All things being equal, I would rather bet on an underdog. Maybe I just psychologically like the little guy. Or maybe I like the idea of winning a bet even when my team loses the game. Or perhaps it's because I love the moneyline, and making better than even money on a bet excites me. Whatever the reason, I am always on the lookout for opportunities to bet on the less-likely winner. In the eight games on tap for the Sweet 16 on Thursday and Friday there are four underdogs I can make a decent case for - and one that I truly love ( odds are from Bovada ):
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Wisconsin ( +2 ) vs. Florida, Friday, 9:55 p.m. ET: This is the one that really stands out in my eyes. Wisconsin is a very talented team led by a senior who is making his fourth straight Sweet 16 appearance. That kid of experience in this spot is a huge asset. They stumbled somewhat down the stretch, but then they made the finals of the Big Ten Tournament and then got this far by beating the top overall seed in the tournament. And they did that with a simple formula - they were the better team on the day. This is a tough team and an easy one to respect. Florida… not so much. They got here by beating an irrelevant East Tennessee State team in their opener and then beating a Virginia team that is so bad offensively that they actually make me angry. They have proven nothing in this tournament, and they had lost three of their last four coming into the tournament. They just aren't a great team - or at least they haven't done enough lately to prove that they are. The seedings suggest a gap between the team, but Wisconsin as a No. 8 seed was a total farce - the committee must have gotten them and Minnesota confused when filling out the bracket. I just don't see how Wisconsin isn't favored here. That makes for an attractive underdog bet - one I'd happily make any time.
Xavier (+7.5) vs. Arizona, Thursday, 10:05 p.m. ET: Make no mistake - Arizona is the better team here and by quite a bit. They have more top-end talent and have been far more consistent this year. Xavier, though, is coming off a 25-point decimation of a No. 3 seed. Sure, Florida State had plenty of weaknesses, but Xavier was smart enough and talented enough to find and exploit every one of them. It was very impressive. Trevon Bluiett is dialed in right now, the coaching is strong, and the team is in strong form. I'm not saying I expect Xavier to win - that's definitely the less-likely outcome. This is the biggest spread in the first round, though, and despite their No. 11 seed Xavier does not deserve that. To win by eight or more points means you are in control of the game. I'm willing to bet that Xavier won't let that happen.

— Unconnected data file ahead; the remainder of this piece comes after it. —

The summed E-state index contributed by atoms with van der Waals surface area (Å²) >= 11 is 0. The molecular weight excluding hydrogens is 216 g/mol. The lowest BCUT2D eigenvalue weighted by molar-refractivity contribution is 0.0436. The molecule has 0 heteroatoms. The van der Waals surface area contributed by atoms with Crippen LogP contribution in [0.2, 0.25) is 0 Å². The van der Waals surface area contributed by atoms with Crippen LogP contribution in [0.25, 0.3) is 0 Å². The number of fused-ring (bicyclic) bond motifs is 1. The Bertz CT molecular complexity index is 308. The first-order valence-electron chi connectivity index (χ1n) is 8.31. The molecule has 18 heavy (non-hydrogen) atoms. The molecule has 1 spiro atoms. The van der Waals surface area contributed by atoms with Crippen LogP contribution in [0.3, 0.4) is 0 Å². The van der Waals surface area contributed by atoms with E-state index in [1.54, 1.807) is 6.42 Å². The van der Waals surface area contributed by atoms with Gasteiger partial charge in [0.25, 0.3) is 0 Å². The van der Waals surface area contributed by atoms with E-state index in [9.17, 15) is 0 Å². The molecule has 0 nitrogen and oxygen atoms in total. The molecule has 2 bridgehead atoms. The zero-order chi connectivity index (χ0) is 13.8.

Butler (+7) vs. North Carolina, Friday, 7:05 p.m. ET: I have been hard on Florida for their path to this point, so it's only fair that I point out that the Bulldogs haven't exactly run a gauntlet in beating Winthrop and Middle Tennessee State. And they also lost their last two before the tourney, including their Big East Tournament opener against fellow Sweet 16 qualifier Xavier. Here's the thing, though - North Carolina tried really hard to lose to an Arkansas team that has very little going for it. They are a talented team. But their mental game leaves something to be desired at times. The Tar Heels are very experienced after their run to the finals last year, but they have a tendency to get lazy at times. Butler has won some big games this year - like against Arizona, Cincinnati, and Indiana before they self-destructed and got their coach fired. They are well-coached and can step up for a big moment. Like in the case of Xavier, I don't think they are likely to win, but they could keep it closer than this.
Purdue (+5) vs. Kansas, Thursday, 9:35 p.m. ET: Watching Kansas so far in this tournament, I have had two recurring thoughts - Josh Jackson is a breathtaking freak, and they really have a tendency to get frantic at times. It mostly works for them - and has certainly worked well in the two non-contests they have faced so far - but against a methodical and disciplined team it could get to be an issue. They rely too much on being fast and athletic on offense, and that's often at the expense of order and planning. Purdue isn't the deepest team in the world, and that's a concern, but Caleb Swanigan is a legitimate superstud, and they have the coaching and the discipline to stay calm when Kansas doesn't. That just might be enough - to win or at least to keep it close. Purdue won the Big Ten regular season title this year, and that conference has spent this tournament showing that they are much better than their reputation. Kansas should certainly be favored, but it's not hard to argue that there is some room on Purdue at this price.
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